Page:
The Enemy have fallen down from Verplanks and Stoney points to philips’s, except strong Garrisons to occupy the Works. a Detachment left Rhode Island the 25 Ulto for New York.6
I yesterday received a Letter from Mr Chase at Boston in which is the following paragraph. “A Vessel has this moment arrived from France, which parted with Ten sail French Men of War off the Western Islands, bound to reinforce Count D’Estaing;7 likewise a Brigg, which ran away from the Cork fleet bound to New York,8 has arrived here.”9 I am Dr sir with great regard Yr Most Obedt sert
Df, first four paragraphs in GW’s writing, remainder in Robert Hanson Harrison’s writing, DLC:GW; copy (extract), enclosed in GW to John Jay, 15 Aug. 1779, DNA:PCC, item 166; copy (extract), DNA:PCC, item 169; Varick transcript, DLC:GW.
4. This letter from Jeremiah Wadsworth, commissary general of purchases, to Ephraim Blaine, deputy commissary of purchases, has not been identified. Wadsworth, however, addressed the subject in a letter to GW’s secretary Robert Hanson Harrison, written from New Windsor, N.Y., on 3 July. Wadsworth’s letter reads: “On the other side is an extract of Col. Blaine’s letter. Inclosed is an account of provisions and stores for the army under the command of the Honorable Major General Sullivan. On the 12th Ultimo, I had information that the beef was spoiled (or part of it) I sent express to Colonel Blai⟨ne⟩ with directions to prevent any delay to th⟨e⟩ army on account of the beef; on the 23d I ordered one hundred fat cattle from Morri⟨s⟩ Town; and I have every reason to believe Col. Blaine will make up any deficiency that has happened by the spoiling of the beef” (DNA:PCC, item 166; letters in angle brackets taken from DNA:PCC, item 169).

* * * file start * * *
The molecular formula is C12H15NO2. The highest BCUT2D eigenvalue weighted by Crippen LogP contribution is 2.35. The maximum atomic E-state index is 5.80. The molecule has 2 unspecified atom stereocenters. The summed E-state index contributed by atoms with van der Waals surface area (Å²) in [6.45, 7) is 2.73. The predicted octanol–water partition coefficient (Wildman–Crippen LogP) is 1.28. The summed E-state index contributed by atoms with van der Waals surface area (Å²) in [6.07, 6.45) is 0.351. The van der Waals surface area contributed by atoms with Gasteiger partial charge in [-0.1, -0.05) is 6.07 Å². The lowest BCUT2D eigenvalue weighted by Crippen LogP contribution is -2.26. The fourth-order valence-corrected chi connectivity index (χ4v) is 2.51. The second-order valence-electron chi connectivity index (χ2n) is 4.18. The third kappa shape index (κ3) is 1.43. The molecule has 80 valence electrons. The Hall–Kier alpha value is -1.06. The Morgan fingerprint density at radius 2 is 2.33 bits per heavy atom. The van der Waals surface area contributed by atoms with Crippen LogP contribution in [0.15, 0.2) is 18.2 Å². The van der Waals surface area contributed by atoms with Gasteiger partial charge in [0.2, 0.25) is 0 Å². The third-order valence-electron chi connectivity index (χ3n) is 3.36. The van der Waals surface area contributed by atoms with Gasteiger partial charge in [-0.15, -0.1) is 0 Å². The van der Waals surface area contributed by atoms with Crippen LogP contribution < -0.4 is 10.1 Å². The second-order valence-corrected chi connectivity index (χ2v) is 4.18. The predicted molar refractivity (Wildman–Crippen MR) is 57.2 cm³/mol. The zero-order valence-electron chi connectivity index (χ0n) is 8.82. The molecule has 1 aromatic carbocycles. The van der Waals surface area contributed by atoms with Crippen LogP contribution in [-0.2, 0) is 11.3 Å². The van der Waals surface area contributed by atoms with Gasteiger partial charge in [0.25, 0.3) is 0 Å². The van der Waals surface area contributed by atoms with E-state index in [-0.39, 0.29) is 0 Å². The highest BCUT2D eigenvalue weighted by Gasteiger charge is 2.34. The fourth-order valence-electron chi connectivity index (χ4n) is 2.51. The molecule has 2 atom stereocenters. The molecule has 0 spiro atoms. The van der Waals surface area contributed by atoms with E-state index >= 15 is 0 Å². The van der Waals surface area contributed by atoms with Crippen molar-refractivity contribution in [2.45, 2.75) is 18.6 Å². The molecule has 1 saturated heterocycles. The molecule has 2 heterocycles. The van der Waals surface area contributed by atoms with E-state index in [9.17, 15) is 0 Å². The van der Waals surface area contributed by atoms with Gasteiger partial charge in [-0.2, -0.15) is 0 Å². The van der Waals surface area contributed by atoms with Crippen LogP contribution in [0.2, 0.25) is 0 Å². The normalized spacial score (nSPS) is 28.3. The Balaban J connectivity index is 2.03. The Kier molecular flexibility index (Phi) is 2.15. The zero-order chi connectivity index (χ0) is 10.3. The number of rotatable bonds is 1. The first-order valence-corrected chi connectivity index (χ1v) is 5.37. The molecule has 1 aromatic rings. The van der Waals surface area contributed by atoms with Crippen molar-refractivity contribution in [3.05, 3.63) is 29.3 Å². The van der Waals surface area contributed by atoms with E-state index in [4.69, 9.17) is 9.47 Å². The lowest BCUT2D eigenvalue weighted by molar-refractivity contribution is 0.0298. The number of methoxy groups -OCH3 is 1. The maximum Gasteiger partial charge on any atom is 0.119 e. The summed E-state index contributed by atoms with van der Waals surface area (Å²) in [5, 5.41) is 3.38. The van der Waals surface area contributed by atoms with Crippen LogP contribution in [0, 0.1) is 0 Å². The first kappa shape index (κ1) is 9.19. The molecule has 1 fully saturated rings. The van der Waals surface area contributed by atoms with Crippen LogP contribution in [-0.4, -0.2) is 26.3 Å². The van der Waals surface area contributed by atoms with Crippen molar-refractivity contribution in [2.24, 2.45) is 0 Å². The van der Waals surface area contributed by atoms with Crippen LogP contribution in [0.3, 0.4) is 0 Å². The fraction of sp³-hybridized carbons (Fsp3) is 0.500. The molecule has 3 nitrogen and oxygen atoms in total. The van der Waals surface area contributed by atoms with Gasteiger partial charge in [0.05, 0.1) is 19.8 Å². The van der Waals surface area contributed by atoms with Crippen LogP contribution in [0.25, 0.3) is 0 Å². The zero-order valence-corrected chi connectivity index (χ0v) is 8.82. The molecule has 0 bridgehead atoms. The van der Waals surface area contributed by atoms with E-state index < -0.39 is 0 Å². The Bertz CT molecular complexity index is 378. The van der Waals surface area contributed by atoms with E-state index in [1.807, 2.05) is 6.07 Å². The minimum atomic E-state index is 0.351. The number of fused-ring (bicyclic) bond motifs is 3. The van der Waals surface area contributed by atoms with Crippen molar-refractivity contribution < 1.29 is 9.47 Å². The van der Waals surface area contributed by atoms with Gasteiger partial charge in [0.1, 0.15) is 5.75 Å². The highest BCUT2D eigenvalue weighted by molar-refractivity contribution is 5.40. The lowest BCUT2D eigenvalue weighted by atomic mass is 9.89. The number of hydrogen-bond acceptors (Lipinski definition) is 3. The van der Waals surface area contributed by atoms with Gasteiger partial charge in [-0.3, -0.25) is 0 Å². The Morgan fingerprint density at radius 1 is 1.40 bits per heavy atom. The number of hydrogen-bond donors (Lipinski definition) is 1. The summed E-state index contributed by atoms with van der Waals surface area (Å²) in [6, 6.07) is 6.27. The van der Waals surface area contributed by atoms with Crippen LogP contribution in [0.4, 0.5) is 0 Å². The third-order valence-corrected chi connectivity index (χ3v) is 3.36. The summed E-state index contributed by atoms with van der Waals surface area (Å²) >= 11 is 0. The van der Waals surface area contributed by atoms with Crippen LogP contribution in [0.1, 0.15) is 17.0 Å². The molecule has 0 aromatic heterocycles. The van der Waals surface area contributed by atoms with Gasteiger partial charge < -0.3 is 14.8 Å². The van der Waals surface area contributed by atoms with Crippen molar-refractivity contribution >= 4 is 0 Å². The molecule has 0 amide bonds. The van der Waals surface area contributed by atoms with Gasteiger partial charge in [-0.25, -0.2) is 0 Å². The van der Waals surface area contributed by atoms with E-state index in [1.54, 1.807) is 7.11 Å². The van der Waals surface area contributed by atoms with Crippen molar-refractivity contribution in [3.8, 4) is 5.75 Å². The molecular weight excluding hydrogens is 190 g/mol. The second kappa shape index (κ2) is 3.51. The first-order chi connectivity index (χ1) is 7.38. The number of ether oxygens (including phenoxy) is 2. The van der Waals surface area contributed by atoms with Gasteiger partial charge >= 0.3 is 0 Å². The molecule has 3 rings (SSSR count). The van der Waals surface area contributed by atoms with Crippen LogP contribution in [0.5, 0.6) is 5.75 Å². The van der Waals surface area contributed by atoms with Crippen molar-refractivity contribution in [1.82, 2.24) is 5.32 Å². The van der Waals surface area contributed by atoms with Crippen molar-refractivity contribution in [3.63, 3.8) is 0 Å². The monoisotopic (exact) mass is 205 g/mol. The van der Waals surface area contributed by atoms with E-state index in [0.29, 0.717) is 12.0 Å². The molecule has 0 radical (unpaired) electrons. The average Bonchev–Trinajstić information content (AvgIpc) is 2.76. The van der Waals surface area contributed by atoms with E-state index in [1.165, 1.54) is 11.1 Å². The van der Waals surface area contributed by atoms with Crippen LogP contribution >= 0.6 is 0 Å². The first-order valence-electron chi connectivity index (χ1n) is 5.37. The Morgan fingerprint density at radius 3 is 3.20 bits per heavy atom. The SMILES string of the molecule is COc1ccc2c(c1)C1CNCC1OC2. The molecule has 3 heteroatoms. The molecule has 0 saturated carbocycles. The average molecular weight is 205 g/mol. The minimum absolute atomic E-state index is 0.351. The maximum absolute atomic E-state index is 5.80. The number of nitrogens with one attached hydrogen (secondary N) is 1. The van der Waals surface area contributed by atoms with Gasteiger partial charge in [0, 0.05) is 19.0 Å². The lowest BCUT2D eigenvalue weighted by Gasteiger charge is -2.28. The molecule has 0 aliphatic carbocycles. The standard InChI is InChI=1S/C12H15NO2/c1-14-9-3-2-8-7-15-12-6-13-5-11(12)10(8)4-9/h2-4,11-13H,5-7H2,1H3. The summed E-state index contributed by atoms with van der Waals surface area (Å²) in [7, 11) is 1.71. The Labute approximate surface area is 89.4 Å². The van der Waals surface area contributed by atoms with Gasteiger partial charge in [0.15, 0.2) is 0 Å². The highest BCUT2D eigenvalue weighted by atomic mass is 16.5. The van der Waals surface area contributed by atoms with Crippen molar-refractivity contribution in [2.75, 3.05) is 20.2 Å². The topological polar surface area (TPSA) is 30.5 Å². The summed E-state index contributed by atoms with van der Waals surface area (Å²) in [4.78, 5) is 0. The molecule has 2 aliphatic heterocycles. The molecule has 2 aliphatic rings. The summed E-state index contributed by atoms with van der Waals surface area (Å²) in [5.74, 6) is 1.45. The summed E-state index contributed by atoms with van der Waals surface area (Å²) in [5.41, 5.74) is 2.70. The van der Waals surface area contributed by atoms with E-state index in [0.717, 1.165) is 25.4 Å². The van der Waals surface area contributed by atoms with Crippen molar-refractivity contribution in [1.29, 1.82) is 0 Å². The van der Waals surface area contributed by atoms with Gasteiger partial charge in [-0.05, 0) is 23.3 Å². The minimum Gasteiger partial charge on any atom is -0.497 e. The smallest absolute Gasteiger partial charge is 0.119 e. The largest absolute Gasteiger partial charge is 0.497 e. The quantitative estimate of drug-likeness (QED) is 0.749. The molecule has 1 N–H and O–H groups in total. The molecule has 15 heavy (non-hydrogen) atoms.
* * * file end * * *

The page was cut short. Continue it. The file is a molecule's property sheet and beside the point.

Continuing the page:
5. At this place on the draft manuscript, Harrison wrote and then struck out the word “small.”
7. The French fleet under Vice Admiral d’Estaing was operating in the Caribbean Sea.
8. A Loyalist newspaper in New York City reported that “a Fleet of 16 Sail” arrived on 11 July from Cork, Ireland, “which Place they left about the 20th of April” (New-York Gazette: and the Weekly Mercury, 12 July 1779).
9. This letter from Thomas Chase, deputy quartermaster general at Boston, to GW has not been found. For Q.M. Gen. Nathanael Greene’s allusion to the same intelligence, see his letter to Silas Deane, 4 July (Greene Papers, description begins Richard K. Showman et al., eds. The Papers of General Nathanael Greene. 13 vols. Chapel Hill, N.C., 1976–2005. description ends 4:199–200).